A fiddle said to have belonged to country music legend Roy Acuff is off the auction block and back with its Kansas City owner.

It had spent the last several days at the Blue Springs Goodwill store after it was mistakenly donated to the charity's Northland location. The Blue Springs location handles the Goodwill auctions.

Lamar Peek, 85, of Kansas City, said the fiddle was part of a collection of vintage instruments owned by his brother, Bobby Peek, of Alabama, who is deceased. His brother, an amateur fiddler, purchased the instrument at a pawn shop in his home state, along with a certificate of authenticity, Lamar Peek said.

In a news release from Goodwill’s western Missouri and Eastern Kansas office, the fiddle is called “a rare piece of American cultural history” and attributes the Acuff ownership to “recent reports.”

John Rumble, senior historian at the Country Music Hall of Fame in Nashville, Tennessee, said he would be skeptical about the authenticity of any piece until it’s appraised by an expert.

“Anyone can write a letter of authenticity,” he said.

However, Bobby Peek wrote a letter to the fiddle’s creator and Roy’s uncle, Evart Acuff, asking him to authenticate the fiddle, and that letter also is included with the original letter of authenticity.

The Fox 17 News station in Nashville reported that the Acuff fiddle was being sold by Goodwill and the Kansas City Fox affiliate picked up the story and it was broadcast on a local newscast last Wednesday, Peek said. Peek’s daughter recognized the family-owned heirloom and called her father to congratulate him on donating the piece to Goodwill, Peek said.

“When I found out where the fiddle was, I was in shock,” Peek said, adding that the family soon contacted Goodwill to arrange for the instrument’s return. “I vowed to him (his brother) I’d be a good custodian of them,” he said of the collection of five fiddles, some of which date to the 1800s. “I’ll just say that whoever did it did not have the authority to donate it,” he said.

The handmade fiddle was donated to the Goodwill on North Oak Trafficway, along with documentation that was used to verify authenticity, according to the news release. The latest bid on the fiddle was $8,000, Goodwill Director of Community Engagement Klassie Alcine said.

“We would like to thank all of those who have expressed interest in this rare, wonderful musical instrument, especially those who have seen fit to place bids to purchase it,” Goodwill Interim President and CEO Kevin Bentley said in the release, calling the fiddle “a rare piece of American cultural history.” Alcine added that the piece is said to have been constructed of apple tree wood in 1945. (Lamar Peek said he was told it was made from wood from an apple tree on Evart Acuff's property.) But, when asked how often items owned by celebrities are donated, Alcine was reluctant to offer an opinion. “We get in awesome items all the time,” she said, adding that the determination is subjective.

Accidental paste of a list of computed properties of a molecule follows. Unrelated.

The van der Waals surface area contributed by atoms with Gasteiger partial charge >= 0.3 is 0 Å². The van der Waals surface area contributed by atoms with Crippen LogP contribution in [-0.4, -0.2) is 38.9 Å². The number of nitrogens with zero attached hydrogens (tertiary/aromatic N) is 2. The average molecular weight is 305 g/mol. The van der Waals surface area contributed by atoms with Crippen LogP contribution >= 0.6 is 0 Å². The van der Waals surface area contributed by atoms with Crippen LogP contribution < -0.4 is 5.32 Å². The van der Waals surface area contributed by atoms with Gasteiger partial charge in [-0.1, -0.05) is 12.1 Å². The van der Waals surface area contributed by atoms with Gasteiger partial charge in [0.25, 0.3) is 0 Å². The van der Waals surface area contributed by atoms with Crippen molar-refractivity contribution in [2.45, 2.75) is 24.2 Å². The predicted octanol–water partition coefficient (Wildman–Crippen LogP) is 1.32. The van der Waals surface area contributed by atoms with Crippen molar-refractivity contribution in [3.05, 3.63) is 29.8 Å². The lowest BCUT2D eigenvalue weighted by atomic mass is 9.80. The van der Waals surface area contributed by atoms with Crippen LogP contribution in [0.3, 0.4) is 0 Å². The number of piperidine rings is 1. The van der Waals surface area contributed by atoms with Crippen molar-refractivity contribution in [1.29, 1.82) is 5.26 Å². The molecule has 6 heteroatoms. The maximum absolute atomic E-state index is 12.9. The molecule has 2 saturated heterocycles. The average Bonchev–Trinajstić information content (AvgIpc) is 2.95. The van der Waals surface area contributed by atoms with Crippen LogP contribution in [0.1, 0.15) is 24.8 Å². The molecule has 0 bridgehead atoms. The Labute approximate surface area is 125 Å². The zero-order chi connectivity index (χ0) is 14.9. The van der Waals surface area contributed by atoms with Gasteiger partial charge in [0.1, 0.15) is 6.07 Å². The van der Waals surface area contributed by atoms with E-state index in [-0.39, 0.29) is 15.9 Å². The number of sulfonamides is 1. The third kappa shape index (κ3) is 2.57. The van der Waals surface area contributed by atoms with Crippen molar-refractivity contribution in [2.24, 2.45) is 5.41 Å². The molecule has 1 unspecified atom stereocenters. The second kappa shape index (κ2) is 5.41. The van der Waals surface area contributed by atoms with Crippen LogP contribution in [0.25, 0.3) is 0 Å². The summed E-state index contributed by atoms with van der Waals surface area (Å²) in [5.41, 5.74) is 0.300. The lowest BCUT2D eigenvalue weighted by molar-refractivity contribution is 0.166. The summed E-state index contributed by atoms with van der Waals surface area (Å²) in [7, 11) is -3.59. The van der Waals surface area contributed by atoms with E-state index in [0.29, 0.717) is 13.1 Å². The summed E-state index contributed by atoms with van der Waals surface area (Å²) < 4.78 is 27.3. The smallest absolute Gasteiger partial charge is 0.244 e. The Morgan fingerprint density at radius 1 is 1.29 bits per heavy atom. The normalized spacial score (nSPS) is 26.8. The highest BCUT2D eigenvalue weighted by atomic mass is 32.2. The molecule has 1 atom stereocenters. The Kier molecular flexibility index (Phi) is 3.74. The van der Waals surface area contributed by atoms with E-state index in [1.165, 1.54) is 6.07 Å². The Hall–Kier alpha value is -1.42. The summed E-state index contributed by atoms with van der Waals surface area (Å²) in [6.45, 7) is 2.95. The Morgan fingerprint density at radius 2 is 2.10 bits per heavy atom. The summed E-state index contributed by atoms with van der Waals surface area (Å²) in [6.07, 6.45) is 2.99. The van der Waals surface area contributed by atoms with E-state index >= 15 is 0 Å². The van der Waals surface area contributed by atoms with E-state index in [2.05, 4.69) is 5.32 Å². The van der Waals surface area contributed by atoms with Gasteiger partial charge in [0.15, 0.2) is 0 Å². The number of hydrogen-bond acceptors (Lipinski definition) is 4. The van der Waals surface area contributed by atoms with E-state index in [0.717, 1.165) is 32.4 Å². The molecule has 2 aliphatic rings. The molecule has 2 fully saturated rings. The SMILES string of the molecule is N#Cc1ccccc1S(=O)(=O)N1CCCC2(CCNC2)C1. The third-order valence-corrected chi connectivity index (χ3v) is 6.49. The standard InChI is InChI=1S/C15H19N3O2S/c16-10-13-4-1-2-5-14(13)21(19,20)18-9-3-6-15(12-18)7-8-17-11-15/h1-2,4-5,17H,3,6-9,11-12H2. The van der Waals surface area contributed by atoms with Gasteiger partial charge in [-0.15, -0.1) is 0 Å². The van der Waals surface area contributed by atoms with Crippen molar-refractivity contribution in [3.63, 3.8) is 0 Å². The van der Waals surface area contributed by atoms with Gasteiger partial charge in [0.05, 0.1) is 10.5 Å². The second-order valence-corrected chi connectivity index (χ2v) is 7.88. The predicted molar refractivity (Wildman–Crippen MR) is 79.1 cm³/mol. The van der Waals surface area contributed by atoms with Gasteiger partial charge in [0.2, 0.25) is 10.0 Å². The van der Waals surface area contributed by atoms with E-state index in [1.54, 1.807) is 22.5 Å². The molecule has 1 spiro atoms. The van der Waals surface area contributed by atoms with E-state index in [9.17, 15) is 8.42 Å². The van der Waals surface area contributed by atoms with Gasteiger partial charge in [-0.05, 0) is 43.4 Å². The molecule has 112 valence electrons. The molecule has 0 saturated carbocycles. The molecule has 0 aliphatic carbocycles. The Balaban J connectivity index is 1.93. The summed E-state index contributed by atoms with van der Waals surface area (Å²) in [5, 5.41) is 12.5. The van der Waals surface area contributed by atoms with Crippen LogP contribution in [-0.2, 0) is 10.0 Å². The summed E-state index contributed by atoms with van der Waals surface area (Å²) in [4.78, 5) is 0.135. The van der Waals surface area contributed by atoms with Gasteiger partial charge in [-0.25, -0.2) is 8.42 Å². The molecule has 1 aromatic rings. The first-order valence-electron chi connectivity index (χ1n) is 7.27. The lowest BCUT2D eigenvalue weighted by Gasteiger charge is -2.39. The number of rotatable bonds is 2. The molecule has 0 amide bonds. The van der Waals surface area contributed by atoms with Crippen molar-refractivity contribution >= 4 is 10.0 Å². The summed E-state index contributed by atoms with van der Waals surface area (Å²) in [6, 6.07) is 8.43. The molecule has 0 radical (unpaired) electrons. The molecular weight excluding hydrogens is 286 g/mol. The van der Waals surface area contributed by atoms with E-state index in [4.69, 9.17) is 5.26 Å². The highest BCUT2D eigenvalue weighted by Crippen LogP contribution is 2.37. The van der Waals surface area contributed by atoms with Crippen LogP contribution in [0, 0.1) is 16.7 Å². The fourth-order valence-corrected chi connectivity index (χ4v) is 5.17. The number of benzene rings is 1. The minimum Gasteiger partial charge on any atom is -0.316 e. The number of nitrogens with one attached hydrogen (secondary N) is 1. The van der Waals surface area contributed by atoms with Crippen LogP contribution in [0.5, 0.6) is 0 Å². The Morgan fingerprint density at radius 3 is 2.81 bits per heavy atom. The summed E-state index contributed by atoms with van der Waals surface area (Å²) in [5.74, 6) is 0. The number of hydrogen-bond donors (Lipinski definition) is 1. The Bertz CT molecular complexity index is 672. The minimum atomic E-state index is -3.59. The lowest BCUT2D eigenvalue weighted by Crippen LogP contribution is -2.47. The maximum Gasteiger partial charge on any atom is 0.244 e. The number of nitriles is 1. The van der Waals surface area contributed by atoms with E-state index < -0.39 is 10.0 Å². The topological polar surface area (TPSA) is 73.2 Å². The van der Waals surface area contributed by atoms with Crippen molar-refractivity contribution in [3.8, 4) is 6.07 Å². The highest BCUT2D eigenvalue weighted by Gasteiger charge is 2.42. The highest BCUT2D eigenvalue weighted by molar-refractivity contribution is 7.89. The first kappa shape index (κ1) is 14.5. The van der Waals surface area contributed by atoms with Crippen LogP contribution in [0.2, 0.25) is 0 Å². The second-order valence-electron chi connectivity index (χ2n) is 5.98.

Roy Acuff, a member of the Country Music Hall of Fame, made his name, not as a fiddle player, but as a country and gospel music singer and songwriter and, at one time was considered the “king of country music,” according to Wikipedia. In addition to performing with the Grand Ole Opry, Acuff also appeared in several movies during the 1940s, including “Grand Ole Opry.” His career waned during the 1950s and '60s but enjoyed a resurgence during the 1970s when the Opry officially moved to Nashville at the Ryman Auditorium and opened with a recording of a 1939 Acuff performance of one of his most well-known songs, “Wabash Cannonball.” He died in 1992.

Rumble, of the Country Music Hall of Fame, said he’s witnessed Acuff’s performances and described him as “a superb entertainer” who was the Grand Ole Opry’s lead star at the height of his career. He “kept the show moving with never a moment’s pause,” he said. “He’d do some of the saddest tear-jerkers you ever heard, then would follow with a song to bring the audience back up.”

Peek said he and his brother were raised by their “granddaddy,” an amateur fiddler, who taught the boys to play. His brother went on to play fiddle in local venues, such as dances and at officers’ clubs during World War II. He said his brother played the fiddle during local jam sessions, with other local musicians, beginning in the 1970s and could get “a really sweet sound” from the instrument.